Winter squash are best stored at 55-59°F and can last 2 to 6 months depending on the variety. Cucurbita pepo types such as acorn, spaghetti, and delicata are best eaten in the fall. Cucurbita maxima types such as hubbard, buttercup, and kabocha squash are best eaten in December/January. Cucurbita moschata types such as butternut will store the longest.
All three varieties in our trial are in the C.maxima family. For optimal flavor, this type of squash requires a curing period to convert some of the starch to sugar. I cooked some of the Sweet Mama shortly after harvest and found it bland and starchy. After allowing time for curing, I tried it again, and it was rich and sweet.
Kindred Buttercup won a blind taste test of the three squashes. The small size is convenient for a meal for two. My favorite was the kabocha variety, Sweet Mama. It is harder to cut, but its size provides a thick layer of dense, tasty fruit. It can be used in place of pumpkin for a pie.
These types of squash should be kept in a warm, airy place for 10-14 days before transferring to a cool dark place for longer storage. The larger varieties generally keep longer than the smaller ones.
If you want to enjoy your summer vegetables into the winter, winter squash is an easy-to-grow and delicious choice.
Annual Tomato Fest & Sale: This year's in-person sale is today Saturday, April 15, from 9 am until 2 pm (or until sold out), at 1710 Soscol Avenue, cash or checks only, please. An online sale (credit cards only) follows the in-person event starting at 5 pm on April 15 until 5 pm April 16. Plants are grown with care by our local UC Master Gardeners, and cost $5 each. The tomato fest features education tables staffed by our expert tomato growers.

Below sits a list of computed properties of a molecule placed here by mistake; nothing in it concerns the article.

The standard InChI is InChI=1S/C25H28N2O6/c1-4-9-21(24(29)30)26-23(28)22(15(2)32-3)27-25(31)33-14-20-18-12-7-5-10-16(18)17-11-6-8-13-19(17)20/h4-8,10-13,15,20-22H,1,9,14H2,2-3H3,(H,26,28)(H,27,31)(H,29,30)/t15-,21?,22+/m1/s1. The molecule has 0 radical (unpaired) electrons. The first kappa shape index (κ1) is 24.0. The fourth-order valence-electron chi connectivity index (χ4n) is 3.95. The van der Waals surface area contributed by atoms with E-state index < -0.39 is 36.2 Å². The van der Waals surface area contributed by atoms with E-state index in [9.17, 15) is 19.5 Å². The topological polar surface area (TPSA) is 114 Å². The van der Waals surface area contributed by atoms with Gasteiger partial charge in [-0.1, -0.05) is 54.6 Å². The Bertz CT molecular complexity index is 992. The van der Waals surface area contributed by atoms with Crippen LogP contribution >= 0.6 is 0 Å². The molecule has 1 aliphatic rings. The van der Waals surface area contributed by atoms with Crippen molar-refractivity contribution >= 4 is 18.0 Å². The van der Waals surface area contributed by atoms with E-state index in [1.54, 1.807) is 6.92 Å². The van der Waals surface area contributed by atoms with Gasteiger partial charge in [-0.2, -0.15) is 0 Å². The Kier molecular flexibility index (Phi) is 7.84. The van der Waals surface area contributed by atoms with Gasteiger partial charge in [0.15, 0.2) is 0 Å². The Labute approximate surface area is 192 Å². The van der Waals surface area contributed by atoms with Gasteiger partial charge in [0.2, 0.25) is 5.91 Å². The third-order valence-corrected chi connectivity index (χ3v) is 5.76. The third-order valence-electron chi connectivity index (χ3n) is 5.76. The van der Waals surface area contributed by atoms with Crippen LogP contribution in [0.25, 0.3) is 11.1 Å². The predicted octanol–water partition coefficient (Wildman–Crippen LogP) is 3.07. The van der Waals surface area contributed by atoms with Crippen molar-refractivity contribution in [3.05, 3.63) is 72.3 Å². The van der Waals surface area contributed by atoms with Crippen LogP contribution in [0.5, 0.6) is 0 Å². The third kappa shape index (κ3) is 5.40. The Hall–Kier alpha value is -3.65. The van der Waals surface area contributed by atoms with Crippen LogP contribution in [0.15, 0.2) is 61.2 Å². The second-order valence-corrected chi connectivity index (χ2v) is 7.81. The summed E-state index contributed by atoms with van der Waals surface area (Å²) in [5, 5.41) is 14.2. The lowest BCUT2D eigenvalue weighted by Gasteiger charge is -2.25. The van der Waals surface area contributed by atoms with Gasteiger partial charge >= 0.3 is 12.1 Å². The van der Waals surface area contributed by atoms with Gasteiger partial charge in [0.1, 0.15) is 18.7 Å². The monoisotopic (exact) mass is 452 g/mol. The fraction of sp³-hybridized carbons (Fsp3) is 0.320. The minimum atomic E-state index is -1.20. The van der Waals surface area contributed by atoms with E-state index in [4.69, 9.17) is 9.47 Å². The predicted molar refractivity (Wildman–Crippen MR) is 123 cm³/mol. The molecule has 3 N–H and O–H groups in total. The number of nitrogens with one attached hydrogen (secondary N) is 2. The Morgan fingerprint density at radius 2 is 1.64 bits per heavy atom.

Food Growing Forum: April 16, 2023 3:00 pm, by zoom. We'll focus on growing tomatoes. Explore everything from planting tips, site selection, and soil prep, to tricks to growing the best-flavored tomatoes. Also learn how to avoid pests and disease and discover some tips on trellises and support. Find out what else you can plant and do now in your edible garden area as well. Event is free; sign up to get the zoom link at https://ucanr.edu/2023FoodForumAprTomatoes
Grape Growing in Today's Environment: Growing a home vineyard for table and wine grapes. Join the UC Master Gardeners of Napa County Integrated Grape team for this free in-person workshop held at a home vineyard in Napa County. April 22, 2023 from 9:30 am to 12:30 pm. Location will be provided by email a week before the workshop. Content includes the annual growth cycle of a grapevine, regenerative farming practices, integrated pest management and more. Register at https://ucanr.edu/2023AprGrowingGrapesToday
Help Desk: The Master Gardener Help Desk is available to answer your garden questions on Mondays and Fridays from 10 a.m. until 1 p.m. at the University of California Cooperative Extension Office, 1710 Soscol Avenue, Suite 4, Napa. Or send your questions to firstname.lastname@example.org. Include your name, address, phone number and a brief description of the problem. For best results, attach a photo of the plant. You may also leave a voicemail message with the same information at 707-253-4143.